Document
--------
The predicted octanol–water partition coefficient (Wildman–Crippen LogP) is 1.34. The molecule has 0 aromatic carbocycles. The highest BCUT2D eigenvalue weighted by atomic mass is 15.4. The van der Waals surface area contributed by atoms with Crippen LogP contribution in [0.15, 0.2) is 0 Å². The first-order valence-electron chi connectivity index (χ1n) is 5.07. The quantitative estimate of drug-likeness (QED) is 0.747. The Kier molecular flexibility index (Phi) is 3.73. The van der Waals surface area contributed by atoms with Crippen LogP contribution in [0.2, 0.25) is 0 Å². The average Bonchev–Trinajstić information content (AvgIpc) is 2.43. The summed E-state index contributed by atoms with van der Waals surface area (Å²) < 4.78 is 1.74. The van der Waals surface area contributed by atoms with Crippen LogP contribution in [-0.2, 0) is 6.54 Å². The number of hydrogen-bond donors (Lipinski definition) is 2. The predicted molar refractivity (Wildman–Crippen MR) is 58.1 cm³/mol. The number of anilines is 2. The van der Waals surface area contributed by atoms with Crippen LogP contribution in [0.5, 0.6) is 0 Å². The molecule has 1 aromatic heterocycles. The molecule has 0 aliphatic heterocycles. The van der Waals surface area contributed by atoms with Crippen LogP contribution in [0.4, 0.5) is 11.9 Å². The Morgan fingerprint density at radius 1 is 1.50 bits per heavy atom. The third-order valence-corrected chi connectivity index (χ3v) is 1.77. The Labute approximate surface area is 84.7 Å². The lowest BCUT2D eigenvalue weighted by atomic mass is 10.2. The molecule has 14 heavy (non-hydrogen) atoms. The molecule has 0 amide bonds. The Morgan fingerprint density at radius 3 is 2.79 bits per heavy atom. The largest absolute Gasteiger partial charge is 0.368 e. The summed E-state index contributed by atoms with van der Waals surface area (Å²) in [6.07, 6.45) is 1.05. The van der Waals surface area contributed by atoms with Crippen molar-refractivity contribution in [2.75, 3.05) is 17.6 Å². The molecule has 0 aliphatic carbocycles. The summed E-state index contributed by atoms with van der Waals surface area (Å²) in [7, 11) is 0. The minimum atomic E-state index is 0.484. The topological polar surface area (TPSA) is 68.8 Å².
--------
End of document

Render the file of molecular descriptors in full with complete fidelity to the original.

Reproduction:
The predicted octanol–water partition coefficient (Wildman–Crippen LogP) is 1.34. The molecule has 0 aromatic carbocycles. The highest BCUT2D eigenvalue weighted by atomic mass is 15.4. The van der Waals surface area contributed by atoms with Crippen LogP contribution in [0.15, 0.2) is 0 Å². The first-order valence-electron chi connectivity index (χ1n) is 5.07. The quantitative estimate of drug-likeness (QED) is 0.747. The Kier molecular flexibility index (Phi) is 3.73. The van der Waals surface area contributed by atoms with Crippen LogP contribution in [0.2, 0.25) is 0 Å². The average Bonchev–Trinajstić information content (AvgIpc) is 2.43. The summed E-state index contributed by atoms with van der Waals surface area (Å²) < 4.78 is 1.74. The van der Waals surface area contributed by atoms with Crippen LogP contribution in [-0.2, 0) is 6.54 Å². The number of hydrogen-bond donors (Lipinski definition) is 2. The predicted molar refractivity (Wildman–Crippen MR) is 58.1 cm³/mol. The number of anilines is 2. The van der Waals surface area contributed by atoms with Crippen LogP contribution in [0.5, 0.6) is 0 Å². The molecule has 1 aromatic heterocycles. The molecule has 0 aliphatic heterocycles. The van der Waals surface area contributed by atoms with Crippen LogP contribution in [0.4, 0.5) is 11.9 Å². The Morgan fingerprint density at radius 1 is 1.50 bits per heavy atom. The third-order valence-corrected chi connectivity index (χ3v) is 1.77. The Labute approximate surface area is 84.7 Å². The lowest BCUT2D eigenvalue weighted by atomic mass is 10.2. The molecule has 14 heavy (non-hydrogen) atoms. The molecule has 0 amide bonds. The Morgan fingerprint density at radius 3 is 2.79 bits per heavy atom. The largest absolute Gasteiger partial charge is 0.368 e. The summed E-state index contributed by atoms with van der Waals surface area (Å²) in [6.07, 6.45) is 1.05. The van der Waals surface area contributed by atoms with Crippen molar-refractivity contribution in [2.75, 3.05) is 17.6 Å². The molecule has 0 aliphatic carbocycles. The summed E-state index contributed by atoms with van der Waals surface area (Å²) in [7, 11) is 0. The minimum atomic E-state index is 0.484. The topological polar surface area (TPSA) is 68.8 Å².